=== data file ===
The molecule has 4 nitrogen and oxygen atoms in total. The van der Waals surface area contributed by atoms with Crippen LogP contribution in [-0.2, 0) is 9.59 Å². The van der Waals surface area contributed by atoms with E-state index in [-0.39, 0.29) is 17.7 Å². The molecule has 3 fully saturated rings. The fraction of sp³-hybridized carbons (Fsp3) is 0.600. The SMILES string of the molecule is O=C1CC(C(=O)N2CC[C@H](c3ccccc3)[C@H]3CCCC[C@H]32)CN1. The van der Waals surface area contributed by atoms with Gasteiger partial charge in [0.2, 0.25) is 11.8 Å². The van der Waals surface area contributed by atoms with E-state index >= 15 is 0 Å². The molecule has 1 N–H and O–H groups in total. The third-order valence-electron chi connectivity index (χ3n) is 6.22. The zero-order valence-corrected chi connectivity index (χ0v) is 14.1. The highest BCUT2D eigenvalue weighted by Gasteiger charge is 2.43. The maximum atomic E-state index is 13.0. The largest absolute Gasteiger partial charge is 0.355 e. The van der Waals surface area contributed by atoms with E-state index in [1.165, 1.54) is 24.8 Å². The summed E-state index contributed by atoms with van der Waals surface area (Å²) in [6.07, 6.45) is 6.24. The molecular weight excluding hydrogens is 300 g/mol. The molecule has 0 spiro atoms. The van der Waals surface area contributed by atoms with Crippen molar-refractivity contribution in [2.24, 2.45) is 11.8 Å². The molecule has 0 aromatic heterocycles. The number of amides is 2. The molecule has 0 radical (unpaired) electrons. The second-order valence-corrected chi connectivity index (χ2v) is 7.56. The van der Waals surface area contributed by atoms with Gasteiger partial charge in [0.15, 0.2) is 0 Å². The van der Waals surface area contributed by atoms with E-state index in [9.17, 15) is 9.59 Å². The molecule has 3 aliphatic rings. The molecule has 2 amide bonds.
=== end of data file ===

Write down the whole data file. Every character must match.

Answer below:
The molecule has 4 nitrogen and oxygen atoms in total. The van der Waals surface area contributed by atoms with Crippen LogP contribution in [-0.2, 0) is 9.59 Å². The van der Waals surface area contributed by atoms with E-state index in [-0.39, 0.29) is 17.7 Å². The molecule has 3 fully saturated rings. The fraction of sp³-hybridized carbons (Fsp3) is 0.600. The SMILES string of the molecule is O=C1CC(C(=O)N2CC[C@H](c3ccccc3)[C@H]3CCCC[C@H]32)CN1. The van der Waals surface area contributed by atoms with Gasteiger partial charge in [0.2, 0.25) is 11.8 Å². The van der Waals surface area contributed by atoms with E-state index >= 15 is 0 Å². The molecule has 1 N–H and O–H groups in total. The third-order valence-electron chi connectivity index (χ3n) is 6.22. The zero-order valence-corrected chi connectivity index (χ0v) is 14.1. The highest BCUT2D eigenvalue weighted by Gasteiger charge is 2.43. The maximum atomic E-state index is 13.0. The largest absolute Gasteiger partial charge is 0.355 e. The van der Waals surface area contributed by atoms with E-state index in [1.165, 1.54) is 24.8 Å². The summed E-state index contributed by atoms with van der Waals surface area (Å²) in [6.07, 6.45) is 6.24. The molecular weight excluding hydrogens is 300 g/mol. The molecule has 0 spiro atoms. The van der Waals surface area contributed by atoms with Crippen molar-refractivity contribution in [2.24, 2.45) is 11.8 Å². The molecule has 0 aromatic heterocycles. The number of amides is 2. The molecule has 0 radical (unpaired) electrons. The second-order valence-corrected chi connectivity index (χ2v) is 7.56. The van der Waals surface area contributed by atoms with Gasteiger partial charge in [0.15, 0.2) is 0 Å². The van der Waals surface area contributed by atoms with E-state index in [9.17, 15) is 9.59 Å². The molecule has 3 aliphatic rings. The molecule has 2 amide bonds.